Culture, part 4.  We’ve fought the fight to turn our compliant culture into an involvement culture.  We’ve strung together a series of small successes that now has everyone excited about your improvement efforts.  But now, with your kaizen team spread thin facilitating improvement activities throughout your workplace, things seem to have reached a plateau just shy of the summit.  You hear people talk about the last improvement event and how much fun it was; how energizing it was.  But it seems like they are waiting for the Kaizen team to return before they will be allowed to do any more improvements!

I’ve seen this live and in person in a couple of businesses.  What should be a relatively easy step from excitement to engagement, turns out to be a climb.  Why is this hard?

The distinction between a culture of excitement and a culture of engagement is self-determination.  In the first case, people aren’t convinced that improvement is their job.  They like it, but they wait for some prompt before they take the next action.


Maybe it’s a concern about resources.  With the kaizen team comes attention, support, money.  When they go at the end of the week, there’s almost a vacuum in the improved work area.  In lots of cases, that vacuum means the process degrades.  It ends up at a level only slightly better than it was before the event after about 6 months.

Maybe it’s fear.  The kaizen team helped the team make a big adjustment.  They required a certain way to track certain metrics or present certain information.  People get conditioned to believe that if they try something different, they’ll get into trouble for messing with what the kaizen team did.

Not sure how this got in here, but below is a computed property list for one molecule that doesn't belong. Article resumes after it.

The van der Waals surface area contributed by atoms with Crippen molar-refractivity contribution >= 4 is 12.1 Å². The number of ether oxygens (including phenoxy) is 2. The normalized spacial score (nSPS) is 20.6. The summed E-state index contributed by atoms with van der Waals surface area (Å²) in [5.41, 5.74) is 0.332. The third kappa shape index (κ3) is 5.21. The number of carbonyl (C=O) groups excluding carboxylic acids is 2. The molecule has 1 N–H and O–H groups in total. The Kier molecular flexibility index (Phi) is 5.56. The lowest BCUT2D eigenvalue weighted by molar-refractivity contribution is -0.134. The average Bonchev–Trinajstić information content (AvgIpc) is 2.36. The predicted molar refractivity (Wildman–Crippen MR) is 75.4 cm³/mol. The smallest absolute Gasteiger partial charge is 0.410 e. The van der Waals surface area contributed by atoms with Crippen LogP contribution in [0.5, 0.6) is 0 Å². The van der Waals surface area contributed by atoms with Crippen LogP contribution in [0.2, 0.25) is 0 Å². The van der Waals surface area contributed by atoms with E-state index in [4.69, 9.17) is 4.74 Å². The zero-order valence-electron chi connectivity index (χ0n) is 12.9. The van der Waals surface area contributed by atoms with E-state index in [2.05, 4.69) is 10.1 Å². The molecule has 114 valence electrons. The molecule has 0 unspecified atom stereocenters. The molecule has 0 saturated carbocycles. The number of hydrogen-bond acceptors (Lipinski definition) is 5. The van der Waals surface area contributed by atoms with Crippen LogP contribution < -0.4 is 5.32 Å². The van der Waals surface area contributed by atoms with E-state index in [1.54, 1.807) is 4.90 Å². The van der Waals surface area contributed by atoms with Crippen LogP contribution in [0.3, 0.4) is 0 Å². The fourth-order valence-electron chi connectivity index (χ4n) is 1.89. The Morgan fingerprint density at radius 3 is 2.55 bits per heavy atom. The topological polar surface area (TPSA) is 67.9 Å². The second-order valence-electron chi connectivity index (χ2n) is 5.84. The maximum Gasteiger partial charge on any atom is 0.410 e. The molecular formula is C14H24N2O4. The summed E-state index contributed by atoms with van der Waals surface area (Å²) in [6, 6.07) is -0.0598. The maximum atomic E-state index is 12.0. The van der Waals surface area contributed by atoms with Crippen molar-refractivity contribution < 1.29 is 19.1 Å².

Maybe it’s permission.  If leaders haven’t specifically told people that it’s okay to implement good ideas and improve every process, people probably won’t do it.  We should emphasize that, not only is it OKAY to do, we EXPECT it.  We acknowledged it.  We reward it.

I’ve seen lots of organizations with systems to capture employee ideas.  In almost every case, the idea has to go to some higher level management or engineering team for “evaluation” and planning.  These more often than not delay the implementation of good ideas or leave people frustrated because someone rejected their idea.

The key thing to remember is that your problem collection system and your idea management system are not operational systems.  These are components of your learning system.  We use the problems and ideas as vehicles to build problem solving skills in the workplace.  We have to solve problems and implement ideas where they occur, with individuals being coached by their peers or leaders.  Once this system is on its feet, then we will have a mechanism to help us climb from excitement to engagement.

If you have any questions or comments about this topic, send an email to us.